Long-time IBM/Cloud Foundry engineer Julian Friedman asserted that he believes the Cloud Foundry Application Runtime (aka what most people think of when they say “Cloud Foundry”) is a platform for running stateless apps while the newly launched CF Container Runtime is for stateful apps.
“Cloud Foundry is an Application Runtime. What that really means is it’s a platform for running stateless apps. That’s — really — what we mean by “application,” Friedman wrote. “In fact personally I think CF has much more to do with Serverless than with Kubernetes or other Container platforms. The abstractions are (stateless) functions, (stateless) apps and (stateful) services.”
The Cloud Foundry Foundation’s 2017 User Survey reports that 54 percent of respondents use Cloud Foundry to run microservices and 38 percent is for websites. As analyst Janakiram MSV has pointed out, microservices should be separated so that stateful and stateless services run on separate containers. If this guideline is to be followed, then Cloud Foundry users need a way to orchestrate those containers. That’s where the new Container Runtime (a.k.a., Kubo) comes in, allowing users to manage Kubernetes clusters that are more capable of handling state.
This apps-versus-containers view of applications explains how Kubernetes, an open source container orchestration engine managed by the Cloud Native Computing Foundation, fits into the Cloud Foundry universe. The New Stack indeed found similarities and differences in the workloads running on Kubernetes and Cloud Foundry. As reported in our eBook, “The State of the Kubernetes Ecosystem,” application development itself (e.g., IDEs, platforms, testing, CI/CD) are run on 65 percent of production deployments, 53 percent run web services and 33 percent host websites.
The data supports Googler Kelsey Hightower’s assertion that containers are the building blocks for application platforms. The drop off between web services and site hosting indicates that the services are likely “microservices,” which would match closely with proportion running on Cloud Foundry.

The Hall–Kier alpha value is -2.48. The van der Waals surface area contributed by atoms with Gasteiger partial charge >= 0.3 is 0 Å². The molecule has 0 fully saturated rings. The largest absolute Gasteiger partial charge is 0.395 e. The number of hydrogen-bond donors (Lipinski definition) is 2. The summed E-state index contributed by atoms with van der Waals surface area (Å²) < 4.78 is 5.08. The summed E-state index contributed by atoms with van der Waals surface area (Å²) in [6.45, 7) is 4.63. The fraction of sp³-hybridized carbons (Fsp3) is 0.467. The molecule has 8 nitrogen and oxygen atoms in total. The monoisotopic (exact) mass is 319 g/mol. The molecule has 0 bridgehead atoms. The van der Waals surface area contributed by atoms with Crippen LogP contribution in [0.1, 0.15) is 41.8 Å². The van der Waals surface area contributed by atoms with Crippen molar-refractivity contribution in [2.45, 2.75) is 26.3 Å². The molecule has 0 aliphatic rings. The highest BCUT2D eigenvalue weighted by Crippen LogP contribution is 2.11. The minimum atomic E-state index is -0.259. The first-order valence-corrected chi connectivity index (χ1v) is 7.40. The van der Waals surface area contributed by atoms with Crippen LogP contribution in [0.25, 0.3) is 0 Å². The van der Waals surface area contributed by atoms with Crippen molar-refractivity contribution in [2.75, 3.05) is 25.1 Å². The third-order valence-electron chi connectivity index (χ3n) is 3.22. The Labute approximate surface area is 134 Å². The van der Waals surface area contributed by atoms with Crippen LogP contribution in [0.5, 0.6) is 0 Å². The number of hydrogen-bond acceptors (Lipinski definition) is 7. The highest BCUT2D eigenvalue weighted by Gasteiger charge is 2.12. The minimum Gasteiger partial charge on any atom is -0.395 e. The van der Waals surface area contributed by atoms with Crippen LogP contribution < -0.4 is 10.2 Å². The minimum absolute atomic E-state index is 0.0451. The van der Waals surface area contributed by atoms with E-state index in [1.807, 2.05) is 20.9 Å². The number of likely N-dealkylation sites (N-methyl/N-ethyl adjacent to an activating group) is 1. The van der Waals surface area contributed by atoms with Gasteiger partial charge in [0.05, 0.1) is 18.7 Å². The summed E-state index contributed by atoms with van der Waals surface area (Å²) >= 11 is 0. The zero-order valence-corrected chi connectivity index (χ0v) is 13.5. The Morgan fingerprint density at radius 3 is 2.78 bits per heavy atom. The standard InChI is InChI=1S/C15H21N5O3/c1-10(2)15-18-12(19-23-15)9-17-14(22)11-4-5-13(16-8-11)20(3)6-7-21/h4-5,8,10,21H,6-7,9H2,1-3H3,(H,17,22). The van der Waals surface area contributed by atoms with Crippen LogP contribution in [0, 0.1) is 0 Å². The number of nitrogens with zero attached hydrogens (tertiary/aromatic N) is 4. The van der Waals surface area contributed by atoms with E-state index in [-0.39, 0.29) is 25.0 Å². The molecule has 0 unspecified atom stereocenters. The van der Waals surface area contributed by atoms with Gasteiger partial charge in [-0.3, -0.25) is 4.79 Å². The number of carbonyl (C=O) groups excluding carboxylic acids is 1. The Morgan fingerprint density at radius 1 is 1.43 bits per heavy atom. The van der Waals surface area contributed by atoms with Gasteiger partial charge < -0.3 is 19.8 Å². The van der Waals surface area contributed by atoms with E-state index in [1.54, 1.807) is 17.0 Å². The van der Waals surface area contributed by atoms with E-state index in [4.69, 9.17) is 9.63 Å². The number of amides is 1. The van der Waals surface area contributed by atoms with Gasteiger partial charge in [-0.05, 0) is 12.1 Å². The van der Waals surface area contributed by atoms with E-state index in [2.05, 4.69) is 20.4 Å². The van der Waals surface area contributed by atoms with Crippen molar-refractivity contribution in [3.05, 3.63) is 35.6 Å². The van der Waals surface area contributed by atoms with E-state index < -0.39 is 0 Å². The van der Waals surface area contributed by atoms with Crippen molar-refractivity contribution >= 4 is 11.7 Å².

The New Stack’s survey question was more granular and also indicated that 32 percent put databases and data warehousing — stateful in their very nature — on Kubernetes.
Looking forward, Cloud Foundry’s Application and Container Runtimes appear to offer the ability to handle almost any cloud-native application. So far, Cloud Foundry customers say they run 30 percent of their cloud-native applications on it. How fast Cloud Foundry grows may depend on how quickly legacy applications are refactored to be cloud-native or greenfield applications are built to replace them. Just internally at Cloud Foundry using enterprises, there is a lot of room for expansion as so far 54 percent of users are running 10 or fewer apps on the platform.
One final note: Of the over 500 users surveyed by Cloud Foundry, 45 percent had less than one year’s experience using Cloud Foundry. Although new users may have been oversampled, we believe that there has been a new influx of users. As suggested above, this is partly because of expanding footprints. However, Pivotal’s Richard Seroter believes that a new set of enterprises may be signing up. We’ll be keeping an eye out for independent data to confirm that this is a trend.
Feature photo via Pixabay.
The New Stack is a wholly owned subsidiary of Insight Partners, an investor in the following companies mentioned in this article: Hightower.